“You may think you know this story. There’s a young queen, about to be married. There are some good, brave, hardy dwarfs; a castle, shrouded in thorns; and a princess, cursed by a witch, so rumour has it, to sleep forever.
But no one is waiting for a noble prince to appear on his trusty steed here. This fairy tale is spun with a thread of dark magic, which twists and turns and glints and shines. A queen might just prove herself a hero, if a princess needs rescuing…”
I mean, how could I resist?! This is a brilliant story, and anyone with kids should get a copy and read it with them immediately. What a relief to have a queen who doesn’t want to get married. A story where all of the main characters are women with power and initiative. Where women don’t need men to rescue them. Where people have skulls on their duvet covers. This book is a breath of fresh air.
This is also a very visually arresting book. The illustrations are beautifully gothic: black and white with gold highlights and just deliciously detailed. And whatever the cover is made of, it just feels luxurious.
The story begins with a queen contemplating her impending marriage with a distinct lack of enthusiasm. Out of the blue, three dwarfs arrive to warn her that the neighbouring kingdom is beset by a sleep-plague emanating from a castle in which a princess sleeps an enchanted sleep next to a blood-stained spindle. So, strapping on her sword and bidding her fiance the chirpiest of farewells, our queen sets off to rescue the princess and her kingdom.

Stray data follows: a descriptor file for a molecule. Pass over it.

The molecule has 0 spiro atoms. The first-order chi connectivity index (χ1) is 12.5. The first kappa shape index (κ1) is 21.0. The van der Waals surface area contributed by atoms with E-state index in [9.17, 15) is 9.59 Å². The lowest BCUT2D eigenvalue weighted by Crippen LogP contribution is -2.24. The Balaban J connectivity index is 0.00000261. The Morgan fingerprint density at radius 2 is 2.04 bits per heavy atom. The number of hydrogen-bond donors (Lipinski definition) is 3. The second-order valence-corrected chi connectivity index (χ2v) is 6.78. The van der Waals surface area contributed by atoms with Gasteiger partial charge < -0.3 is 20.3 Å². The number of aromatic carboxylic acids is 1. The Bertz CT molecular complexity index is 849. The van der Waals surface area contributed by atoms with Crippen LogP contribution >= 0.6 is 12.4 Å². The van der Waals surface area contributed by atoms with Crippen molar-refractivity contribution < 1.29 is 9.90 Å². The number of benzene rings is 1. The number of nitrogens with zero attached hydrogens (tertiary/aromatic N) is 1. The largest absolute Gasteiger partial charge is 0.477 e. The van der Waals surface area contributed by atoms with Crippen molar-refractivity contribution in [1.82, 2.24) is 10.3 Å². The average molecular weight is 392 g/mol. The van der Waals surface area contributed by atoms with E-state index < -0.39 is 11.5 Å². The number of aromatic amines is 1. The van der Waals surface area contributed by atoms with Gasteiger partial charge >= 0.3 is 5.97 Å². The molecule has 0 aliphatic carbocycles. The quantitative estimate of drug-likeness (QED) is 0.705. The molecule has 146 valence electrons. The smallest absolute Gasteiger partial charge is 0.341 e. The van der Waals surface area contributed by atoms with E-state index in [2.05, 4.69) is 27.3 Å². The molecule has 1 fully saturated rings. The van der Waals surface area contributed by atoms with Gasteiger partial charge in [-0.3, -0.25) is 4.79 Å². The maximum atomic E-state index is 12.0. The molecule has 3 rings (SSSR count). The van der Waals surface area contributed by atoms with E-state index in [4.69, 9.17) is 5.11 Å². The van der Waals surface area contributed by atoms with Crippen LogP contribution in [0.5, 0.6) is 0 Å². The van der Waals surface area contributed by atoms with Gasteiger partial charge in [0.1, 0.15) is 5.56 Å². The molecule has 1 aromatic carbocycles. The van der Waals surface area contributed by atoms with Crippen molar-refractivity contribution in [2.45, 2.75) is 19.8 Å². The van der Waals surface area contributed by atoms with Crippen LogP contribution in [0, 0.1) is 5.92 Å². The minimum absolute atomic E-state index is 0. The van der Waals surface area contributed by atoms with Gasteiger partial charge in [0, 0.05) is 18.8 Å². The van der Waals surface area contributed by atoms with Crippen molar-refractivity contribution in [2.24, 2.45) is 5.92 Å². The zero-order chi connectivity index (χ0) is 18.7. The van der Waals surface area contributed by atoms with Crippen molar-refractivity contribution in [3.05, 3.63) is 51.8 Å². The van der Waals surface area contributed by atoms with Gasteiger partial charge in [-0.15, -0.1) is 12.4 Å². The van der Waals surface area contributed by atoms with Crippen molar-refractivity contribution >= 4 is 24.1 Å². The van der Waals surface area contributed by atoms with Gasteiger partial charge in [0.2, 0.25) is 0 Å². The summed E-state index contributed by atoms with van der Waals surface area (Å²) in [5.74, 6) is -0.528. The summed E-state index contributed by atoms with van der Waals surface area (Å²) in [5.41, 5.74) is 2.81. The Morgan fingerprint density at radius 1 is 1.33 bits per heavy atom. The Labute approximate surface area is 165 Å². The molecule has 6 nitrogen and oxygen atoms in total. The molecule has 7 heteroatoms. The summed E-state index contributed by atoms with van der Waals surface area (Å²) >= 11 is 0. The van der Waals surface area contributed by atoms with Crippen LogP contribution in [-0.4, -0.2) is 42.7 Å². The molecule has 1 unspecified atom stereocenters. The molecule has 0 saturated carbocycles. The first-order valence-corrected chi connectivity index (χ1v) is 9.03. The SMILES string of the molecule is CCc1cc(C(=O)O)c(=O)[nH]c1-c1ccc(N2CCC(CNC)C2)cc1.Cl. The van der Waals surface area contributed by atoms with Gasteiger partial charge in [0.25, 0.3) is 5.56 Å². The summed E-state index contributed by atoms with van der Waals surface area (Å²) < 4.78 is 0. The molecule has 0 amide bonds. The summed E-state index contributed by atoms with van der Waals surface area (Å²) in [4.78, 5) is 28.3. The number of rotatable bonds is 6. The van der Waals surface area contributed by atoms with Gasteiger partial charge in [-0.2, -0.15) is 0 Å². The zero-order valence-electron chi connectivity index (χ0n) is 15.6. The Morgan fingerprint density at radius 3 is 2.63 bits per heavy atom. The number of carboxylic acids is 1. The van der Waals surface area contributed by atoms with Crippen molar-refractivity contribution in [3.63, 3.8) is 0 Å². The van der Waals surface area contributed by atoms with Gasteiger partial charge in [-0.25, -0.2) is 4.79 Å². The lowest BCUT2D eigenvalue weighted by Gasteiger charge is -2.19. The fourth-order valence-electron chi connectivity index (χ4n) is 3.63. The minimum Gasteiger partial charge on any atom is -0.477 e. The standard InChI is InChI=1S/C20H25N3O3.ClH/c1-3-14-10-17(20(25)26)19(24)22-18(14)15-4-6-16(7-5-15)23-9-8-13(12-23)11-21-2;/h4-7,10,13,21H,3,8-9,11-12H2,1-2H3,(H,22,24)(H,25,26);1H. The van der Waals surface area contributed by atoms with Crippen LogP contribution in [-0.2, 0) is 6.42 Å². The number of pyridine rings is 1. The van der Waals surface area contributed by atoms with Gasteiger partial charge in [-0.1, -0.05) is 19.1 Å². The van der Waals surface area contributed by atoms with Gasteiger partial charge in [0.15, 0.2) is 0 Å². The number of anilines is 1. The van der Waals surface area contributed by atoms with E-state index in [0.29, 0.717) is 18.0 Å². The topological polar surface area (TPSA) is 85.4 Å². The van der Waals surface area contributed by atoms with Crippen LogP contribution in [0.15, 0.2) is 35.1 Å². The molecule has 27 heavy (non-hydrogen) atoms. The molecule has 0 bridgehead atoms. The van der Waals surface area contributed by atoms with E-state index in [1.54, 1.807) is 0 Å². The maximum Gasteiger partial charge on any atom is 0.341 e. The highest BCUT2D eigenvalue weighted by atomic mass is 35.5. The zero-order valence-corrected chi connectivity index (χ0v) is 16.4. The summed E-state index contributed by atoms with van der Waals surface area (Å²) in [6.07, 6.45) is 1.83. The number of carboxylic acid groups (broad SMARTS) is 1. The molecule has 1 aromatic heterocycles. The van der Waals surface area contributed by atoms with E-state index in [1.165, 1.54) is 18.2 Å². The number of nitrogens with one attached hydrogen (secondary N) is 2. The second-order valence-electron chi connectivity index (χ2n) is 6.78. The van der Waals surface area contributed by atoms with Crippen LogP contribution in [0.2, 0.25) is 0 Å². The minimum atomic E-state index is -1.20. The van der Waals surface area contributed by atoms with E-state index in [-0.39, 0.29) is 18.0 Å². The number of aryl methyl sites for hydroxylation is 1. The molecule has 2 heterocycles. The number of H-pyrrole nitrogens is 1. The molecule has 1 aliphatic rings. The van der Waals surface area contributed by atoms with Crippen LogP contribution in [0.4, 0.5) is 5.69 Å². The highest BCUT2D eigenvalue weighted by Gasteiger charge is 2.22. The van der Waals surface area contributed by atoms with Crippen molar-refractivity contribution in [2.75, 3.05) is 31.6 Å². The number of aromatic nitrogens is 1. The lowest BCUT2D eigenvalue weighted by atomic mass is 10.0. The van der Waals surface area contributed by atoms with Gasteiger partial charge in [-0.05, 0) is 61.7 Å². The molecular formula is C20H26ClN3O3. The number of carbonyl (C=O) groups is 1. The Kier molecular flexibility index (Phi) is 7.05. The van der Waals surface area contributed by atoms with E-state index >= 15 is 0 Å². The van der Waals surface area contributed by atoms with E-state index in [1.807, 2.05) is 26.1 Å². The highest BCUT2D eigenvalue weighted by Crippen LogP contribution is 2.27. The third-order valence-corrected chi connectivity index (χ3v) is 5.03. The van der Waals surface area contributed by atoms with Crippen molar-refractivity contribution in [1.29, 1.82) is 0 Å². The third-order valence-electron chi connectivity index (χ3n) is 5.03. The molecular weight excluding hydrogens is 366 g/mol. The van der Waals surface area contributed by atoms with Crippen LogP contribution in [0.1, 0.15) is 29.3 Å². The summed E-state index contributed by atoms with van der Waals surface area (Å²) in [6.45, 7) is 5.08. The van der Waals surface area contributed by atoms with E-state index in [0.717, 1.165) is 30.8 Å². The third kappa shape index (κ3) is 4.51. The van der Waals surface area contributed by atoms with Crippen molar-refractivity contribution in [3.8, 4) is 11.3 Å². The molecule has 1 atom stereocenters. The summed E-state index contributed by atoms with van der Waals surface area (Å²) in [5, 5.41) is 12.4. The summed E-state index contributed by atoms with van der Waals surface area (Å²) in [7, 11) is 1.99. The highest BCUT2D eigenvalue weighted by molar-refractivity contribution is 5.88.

She takes with her the three trusty dwarfs and between them they journey across a country where only the spiders don’t sleep, through cities where they are chased by sleepwalkers until finally they reach the wall of thorns surrounding the castle. Neil Gaiman’s magical writing draws us deeper and deeper into this story which twists and turns and in which the drama only really begins when the sleeping beauty is kissed. He effortlessly blends the traditional with the modern so that you are never sure what is going to happen next.
If I had one criticism of the book, it would be that despite being very gung-ho and kick-ass, the main characters still have the figures of Disney princesses, but I suppose we can’t have everything. If your little girl liked Frozen then this is the next logical step. And if she didn’t, then she might still enjoy this more grown-up tale. And if you have little boys, this is a tale of magic and adventure they can get wrapped up in. And if you are a grown-up you will still enjoy it.
It was an imaginative and refreshing take on the fairy tale format, and I would love to read more like it. Do you know of any similar reads?
The Sleeper and the Spindle, Neil Gaiman, Bloomsbury, London, 2014